(31)  Since the objectives of this Regulation, namely ensuring the modernisation of port services and the appropriate framework to attract necessary investments in all the ports of the trans-European transport network, cannot be sufficiently achieved by the Member States because of the European dimension, international and cross-border nature of port and related maritime business and can therefore, by reason of the need for a European level playing field, be better achieved at Union level, the Union may adopt measures, in accordance with the principle of subsidiarity as set out in Article 5 of the Treaty on European Union. In accordance with the principle of proportionality, as set out in that Article, this Regulation does not go beyond what is necessary in order to achieve those objectives.
(31)  Since the objectives of this Regulation, namely ensuring a framework for the organisation of port services and the appropriate framework to attract necessary investments in all the maritime ports of the trans-European transport network, cannot be sufficiently achieved by the Member States because of the European dimension, international and cross-border nature of port and related maritime business and can therefore, by reason of the need for a European level playing field, be better achieved at Union level, the Union may adopt measures, in accordance with the principle of subsidiarity as set out in Article 5 of the Treaty on European Union. In accordance with the principle of proportionality, as set out in that Article, this Regulation does not go beyond what is necessary in order to achieve those objectives. Union ports should be protected against third countries ports which are not subject to the same organisation and operation criteria of this Regulation.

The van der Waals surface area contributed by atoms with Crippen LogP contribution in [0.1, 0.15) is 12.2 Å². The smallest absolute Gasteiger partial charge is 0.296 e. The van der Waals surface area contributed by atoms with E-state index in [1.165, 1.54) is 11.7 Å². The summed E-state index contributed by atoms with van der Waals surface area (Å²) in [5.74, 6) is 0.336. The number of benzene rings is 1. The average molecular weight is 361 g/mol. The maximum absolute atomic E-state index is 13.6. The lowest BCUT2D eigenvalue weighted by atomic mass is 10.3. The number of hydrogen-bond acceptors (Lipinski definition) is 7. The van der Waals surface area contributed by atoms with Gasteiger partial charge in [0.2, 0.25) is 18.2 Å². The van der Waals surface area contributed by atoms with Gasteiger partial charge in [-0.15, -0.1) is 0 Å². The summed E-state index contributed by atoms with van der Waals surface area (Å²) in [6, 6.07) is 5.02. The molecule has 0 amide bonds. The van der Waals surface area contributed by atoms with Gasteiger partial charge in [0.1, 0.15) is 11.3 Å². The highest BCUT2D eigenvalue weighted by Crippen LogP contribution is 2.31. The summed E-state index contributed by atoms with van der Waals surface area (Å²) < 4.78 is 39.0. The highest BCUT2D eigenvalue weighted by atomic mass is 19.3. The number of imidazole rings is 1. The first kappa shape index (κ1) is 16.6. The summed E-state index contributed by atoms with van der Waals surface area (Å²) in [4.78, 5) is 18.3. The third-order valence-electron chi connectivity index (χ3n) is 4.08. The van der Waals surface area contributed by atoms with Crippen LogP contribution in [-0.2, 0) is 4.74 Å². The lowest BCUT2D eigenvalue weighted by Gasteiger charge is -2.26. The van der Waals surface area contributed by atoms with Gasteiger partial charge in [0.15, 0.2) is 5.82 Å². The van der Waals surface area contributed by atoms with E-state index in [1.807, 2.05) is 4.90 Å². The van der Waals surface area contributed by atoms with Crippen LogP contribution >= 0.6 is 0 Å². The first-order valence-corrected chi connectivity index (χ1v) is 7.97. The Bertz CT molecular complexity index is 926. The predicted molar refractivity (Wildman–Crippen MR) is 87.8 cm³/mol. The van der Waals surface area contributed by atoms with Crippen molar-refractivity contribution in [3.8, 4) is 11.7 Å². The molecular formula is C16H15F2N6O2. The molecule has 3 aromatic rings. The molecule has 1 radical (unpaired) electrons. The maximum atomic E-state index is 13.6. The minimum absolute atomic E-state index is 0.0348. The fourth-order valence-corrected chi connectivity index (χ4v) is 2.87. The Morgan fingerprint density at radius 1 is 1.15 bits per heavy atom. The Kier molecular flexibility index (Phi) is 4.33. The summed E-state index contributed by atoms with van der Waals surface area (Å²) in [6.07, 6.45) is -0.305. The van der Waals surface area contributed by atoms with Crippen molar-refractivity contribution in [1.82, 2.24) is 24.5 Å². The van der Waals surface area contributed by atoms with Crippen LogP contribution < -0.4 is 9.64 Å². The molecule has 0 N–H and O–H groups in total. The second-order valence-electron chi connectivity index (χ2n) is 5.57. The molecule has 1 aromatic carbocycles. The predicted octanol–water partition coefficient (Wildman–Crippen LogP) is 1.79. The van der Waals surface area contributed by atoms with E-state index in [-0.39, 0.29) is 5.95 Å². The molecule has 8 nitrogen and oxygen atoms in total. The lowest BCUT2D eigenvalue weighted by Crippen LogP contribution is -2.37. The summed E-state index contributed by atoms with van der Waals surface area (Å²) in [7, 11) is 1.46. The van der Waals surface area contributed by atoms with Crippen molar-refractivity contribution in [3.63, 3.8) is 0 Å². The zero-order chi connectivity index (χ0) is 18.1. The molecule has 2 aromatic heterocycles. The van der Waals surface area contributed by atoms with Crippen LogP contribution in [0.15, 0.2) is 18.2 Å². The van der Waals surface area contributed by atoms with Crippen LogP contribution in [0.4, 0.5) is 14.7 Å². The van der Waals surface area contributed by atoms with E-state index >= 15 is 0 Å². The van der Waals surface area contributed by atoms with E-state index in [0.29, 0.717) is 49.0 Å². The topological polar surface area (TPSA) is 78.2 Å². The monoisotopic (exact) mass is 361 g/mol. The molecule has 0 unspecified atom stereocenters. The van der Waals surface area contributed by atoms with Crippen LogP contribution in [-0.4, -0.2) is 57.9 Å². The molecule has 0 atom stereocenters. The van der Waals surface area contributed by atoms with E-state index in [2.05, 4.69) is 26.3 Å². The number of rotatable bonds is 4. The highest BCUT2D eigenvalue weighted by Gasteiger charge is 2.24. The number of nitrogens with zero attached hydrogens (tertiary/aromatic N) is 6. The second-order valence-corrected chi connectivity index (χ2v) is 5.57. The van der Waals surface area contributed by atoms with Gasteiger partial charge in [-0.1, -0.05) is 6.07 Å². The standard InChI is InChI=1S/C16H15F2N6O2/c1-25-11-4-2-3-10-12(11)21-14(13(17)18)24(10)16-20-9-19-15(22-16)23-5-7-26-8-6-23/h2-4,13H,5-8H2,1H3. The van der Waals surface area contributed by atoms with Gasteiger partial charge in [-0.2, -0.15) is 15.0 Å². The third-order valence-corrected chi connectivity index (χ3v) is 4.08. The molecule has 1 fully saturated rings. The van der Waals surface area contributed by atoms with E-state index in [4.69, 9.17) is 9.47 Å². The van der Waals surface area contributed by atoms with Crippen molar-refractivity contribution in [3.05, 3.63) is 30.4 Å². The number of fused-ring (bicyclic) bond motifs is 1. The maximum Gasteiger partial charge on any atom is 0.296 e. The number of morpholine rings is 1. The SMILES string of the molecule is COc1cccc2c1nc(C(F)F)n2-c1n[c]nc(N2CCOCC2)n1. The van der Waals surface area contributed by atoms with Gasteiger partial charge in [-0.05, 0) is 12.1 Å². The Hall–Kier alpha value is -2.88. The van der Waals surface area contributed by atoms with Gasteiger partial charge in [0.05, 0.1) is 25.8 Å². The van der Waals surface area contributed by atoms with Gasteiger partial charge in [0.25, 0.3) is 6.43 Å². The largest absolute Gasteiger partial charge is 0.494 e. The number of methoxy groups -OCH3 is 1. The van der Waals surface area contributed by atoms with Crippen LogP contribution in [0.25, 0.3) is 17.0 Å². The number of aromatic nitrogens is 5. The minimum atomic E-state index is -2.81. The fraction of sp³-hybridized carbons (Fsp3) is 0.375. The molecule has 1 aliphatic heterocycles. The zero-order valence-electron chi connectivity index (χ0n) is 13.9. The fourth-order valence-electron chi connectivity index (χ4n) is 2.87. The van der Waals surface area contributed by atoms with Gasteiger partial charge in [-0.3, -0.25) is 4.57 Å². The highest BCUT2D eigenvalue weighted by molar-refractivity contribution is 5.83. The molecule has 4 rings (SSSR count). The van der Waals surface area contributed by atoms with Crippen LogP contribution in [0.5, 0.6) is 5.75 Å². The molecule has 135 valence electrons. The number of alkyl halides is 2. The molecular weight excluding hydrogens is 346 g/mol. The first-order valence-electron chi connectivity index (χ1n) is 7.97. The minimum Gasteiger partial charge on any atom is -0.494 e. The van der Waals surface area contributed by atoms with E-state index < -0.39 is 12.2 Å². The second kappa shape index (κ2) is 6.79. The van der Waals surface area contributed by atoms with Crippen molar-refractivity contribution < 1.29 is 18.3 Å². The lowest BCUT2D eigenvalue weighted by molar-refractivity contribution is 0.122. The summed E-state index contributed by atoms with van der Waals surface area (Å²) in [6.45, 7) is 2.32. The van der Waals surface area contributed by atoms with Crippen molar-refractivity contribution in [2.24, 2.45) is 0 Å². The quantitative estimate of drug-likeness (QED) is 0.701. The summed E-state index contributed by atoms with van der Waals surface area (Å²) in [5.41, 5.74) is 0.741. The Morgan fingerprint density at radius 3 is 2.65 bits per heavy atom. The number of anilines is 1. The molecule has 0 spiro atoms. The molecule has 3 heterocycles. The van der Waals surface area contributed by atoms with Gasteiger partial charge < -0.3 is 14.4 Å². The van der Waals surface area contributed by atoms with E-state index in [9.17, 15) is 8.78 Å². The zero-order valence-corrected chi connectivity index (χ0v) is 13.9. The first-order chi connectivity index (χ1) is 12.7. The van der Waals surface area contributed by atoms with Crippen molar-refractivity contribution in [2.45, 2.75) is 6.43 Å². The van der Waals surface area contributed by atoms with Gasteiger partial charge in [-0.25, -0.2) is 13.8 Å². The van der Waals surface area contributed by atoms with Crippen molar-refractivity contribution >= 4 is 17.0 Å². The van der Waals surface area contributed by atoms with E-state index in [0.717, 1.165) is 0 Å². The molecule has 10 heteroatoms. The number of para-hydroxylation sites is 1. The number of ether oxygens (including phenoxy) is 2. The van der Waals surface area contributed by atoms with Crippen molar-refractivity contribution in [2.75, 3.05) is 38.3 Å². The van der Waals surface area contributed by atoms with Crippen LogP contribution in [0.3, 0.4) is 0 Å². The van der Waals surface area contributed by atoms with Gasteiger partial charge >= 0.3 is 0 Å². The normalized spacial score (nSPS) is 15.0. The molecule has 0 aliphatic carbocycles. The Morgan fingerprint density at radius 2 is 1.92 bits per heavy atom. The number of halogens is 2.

Amendment 43
Proposal for a regulation
Recital 31 a (new)
(31a)  Port labour relations have a significant influence on the activities and functioning of the ports. Therefore the EU-level Sectoral Social Dialogue Committee for Ports should be able to provide the Union social partners with a framework for the possible adoption of common results regarding social issues related to port labour relations. The Commission should, where necessary, facilitate and support the negotiations, as well as provide technical assistance to them, while respecting the autonomy of the social partners. The Union social partners should have the possibility to report on any progress made, if they so wish, to enable that the Commission to take into account their outcomes when reporting on the effects of this Regulation.